Libra in China: what’s in the stars?

Libra, the fledgling digital currency of social media behemoth Facebook, is encountering hurdles in its implementation which may not match the early hype. The departure of payment giants Mastercard and Visa from talks are a significant loss and founder Mark Zuckerberg’s appearance in front of US Congress seems to have raised more questions than it has answered.

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But an even more-important player is yet to show its hand. For China, Facebook’s plan to create a blockchain-based digital currency could prove to be an enhancer for its plans around the renminbi (RMB) – or a competitor. In ANZ Research’s opinion, it’s too early to rule out the former.  

"Blockchain offers a fungible asset class option for China’s reserves investment, one which can be relatively independent of political considerations.”

Since Libra’s reserve basket may exclude the RMB, an increase in the usage of the former will undermine the usage of the latter. The mainstream view in China is for the People’s Bank of China (PBoC) to develop a competing digital currency – which ANZ Research understands is underway. 

However, ANZ Research holds a slightly different view. Blockchain offers a fungible asset class option for China’s reserves investment, one which can be relatively independent of political considerations.

As a stablecoin, Libra is backed by a basket of currencies. If China creates a digital convertibility standard, this could potentially lift the global acceptance of RMB - making it a landmark event comparable to the Bretton Woods system launched in 1944.

Paved the way

China appears to have paved the way for the development of a convertible standard linked to a basket of currencies.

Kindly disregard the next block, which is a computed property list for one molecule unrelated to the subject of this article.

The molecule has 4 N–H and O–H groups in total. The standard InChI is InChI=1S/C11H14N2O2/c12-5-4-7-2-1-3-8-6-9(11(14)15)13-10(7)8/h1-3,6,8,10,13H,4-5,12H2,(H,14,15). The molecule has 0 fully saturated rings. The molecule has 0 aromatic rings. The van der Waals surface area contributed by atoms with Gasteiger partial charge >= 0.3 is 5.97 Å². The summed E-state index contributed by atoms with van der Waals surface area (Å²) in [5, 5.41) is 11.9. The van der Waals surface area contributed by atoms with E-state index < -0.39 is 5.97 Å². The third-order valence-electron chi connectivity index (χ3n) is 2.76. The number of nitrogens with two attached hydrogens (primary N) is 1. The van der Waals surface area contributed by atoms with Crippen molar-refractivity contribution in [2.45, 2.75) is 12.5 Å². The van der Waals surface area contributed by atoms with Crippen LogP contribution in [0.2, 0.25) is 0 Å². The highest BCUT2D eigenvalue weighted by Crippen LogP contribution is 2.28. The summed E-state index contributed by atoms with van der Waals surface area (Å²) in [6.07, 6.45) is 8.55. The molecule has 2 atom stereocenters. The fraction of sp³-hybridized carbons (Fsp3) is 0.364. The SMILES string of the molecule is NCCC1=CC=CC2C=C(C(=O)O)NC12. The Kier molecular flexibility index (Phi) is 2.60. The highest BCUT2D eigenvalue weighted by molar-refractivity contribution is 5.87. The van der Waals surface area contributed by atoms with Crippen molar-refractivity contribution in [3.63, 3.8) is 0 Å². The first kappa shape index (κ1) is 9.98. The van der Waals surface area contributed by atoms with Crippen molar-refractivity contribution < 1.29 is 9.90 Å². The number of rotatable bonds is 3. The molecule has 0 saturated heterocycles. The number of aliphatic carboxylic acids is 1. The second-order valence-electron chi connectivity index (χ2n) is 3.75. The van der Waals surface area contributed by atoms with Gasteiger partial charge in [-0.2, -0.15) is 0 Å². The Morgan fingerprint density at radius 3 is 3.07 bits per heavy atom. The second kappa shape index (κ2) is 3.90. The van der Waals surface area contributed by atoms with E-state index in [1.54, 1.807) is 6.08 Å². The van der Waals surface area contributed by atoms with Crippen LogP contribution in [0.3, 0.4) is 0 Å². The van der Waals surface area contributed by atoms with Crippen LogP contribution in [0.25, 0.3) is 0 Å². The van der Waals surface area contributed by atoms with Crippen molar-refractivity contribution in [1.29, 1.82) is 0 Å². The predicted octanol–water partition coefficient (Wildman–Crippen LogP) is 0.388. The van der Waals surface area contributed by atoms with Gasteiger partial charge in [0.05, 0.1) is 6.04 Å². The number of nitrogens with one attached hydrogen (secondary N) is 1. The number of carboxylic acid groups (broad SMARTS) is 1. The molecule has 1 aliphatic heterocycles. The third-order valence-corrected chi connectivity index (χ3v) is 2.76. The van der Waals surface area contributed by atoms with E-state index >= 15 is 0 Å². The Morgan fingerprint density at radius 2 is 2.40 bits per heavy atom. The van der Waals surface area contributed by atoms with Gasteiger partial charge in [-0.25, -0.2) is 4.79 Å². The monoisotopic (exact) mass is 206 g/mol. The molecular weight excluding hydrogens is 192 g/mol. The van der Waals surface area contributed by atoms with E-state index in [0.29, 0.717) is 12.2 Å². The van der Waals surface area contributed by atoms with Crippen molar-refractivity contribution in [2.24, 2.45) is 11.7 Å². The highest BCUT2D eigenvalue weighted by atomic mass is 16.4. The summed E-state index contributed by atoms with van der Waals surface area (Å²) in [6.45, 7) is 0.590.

In the onshore market, after the PBoC established a currency swap agreement with a country, CFETS (China Foreign Exchange Trade System) would add that currency to its trading platform, which currently includes the Euro, Yen, Hong Kong dollar, Australian dollar, New Zealand dollar and the Korean Won, among others. In the offshore market, the CNH (externally traded RMB) is freely convertible with any currency.

A complementary strategy is to increase the popularity of the Chinese yuan (CNY - internally traded RMB) assets. In recent years China has made some progress, convincing a few global benchmarks to include the RMB in their baskets.

In 2016, the RMB was added to the International Monetary Fund’s (IMF) Special Drawing Rights (SDR) basket. In April, onshore CNY bonds were included in the Bloomberg Barclays Global Aggregate Index, a global bond benchmark. JPMorgan is also planning to add CGB to its bond indices from February 2020.

Nonetheless, the above efforts have not been successful in lifting the renminbi’s status to a similar level as the US dollar - a safe haven choice even in a zero interest rate environment, like gold.

Global investors are attracted by the higher yield of CNY in an opportunistic manner rather than viewing it as a wealth preserving option. Even though China is the world’s largest exporter and commodity buyer, the RMB is still not the default currency in trade invoicing.

Even among Chinese exporters, the US dollar (USD) is still the preferred currency for accounts receivable as they need to naturally hedge their payable positions. USD/CNY trade still comprises up to 96 per cent of all spot transactions on CFETS.

This means a digital currency offers a whole new realm for China to consider - and Facebook’s Libra could be a prominent contender.

Secure, scalable & reliable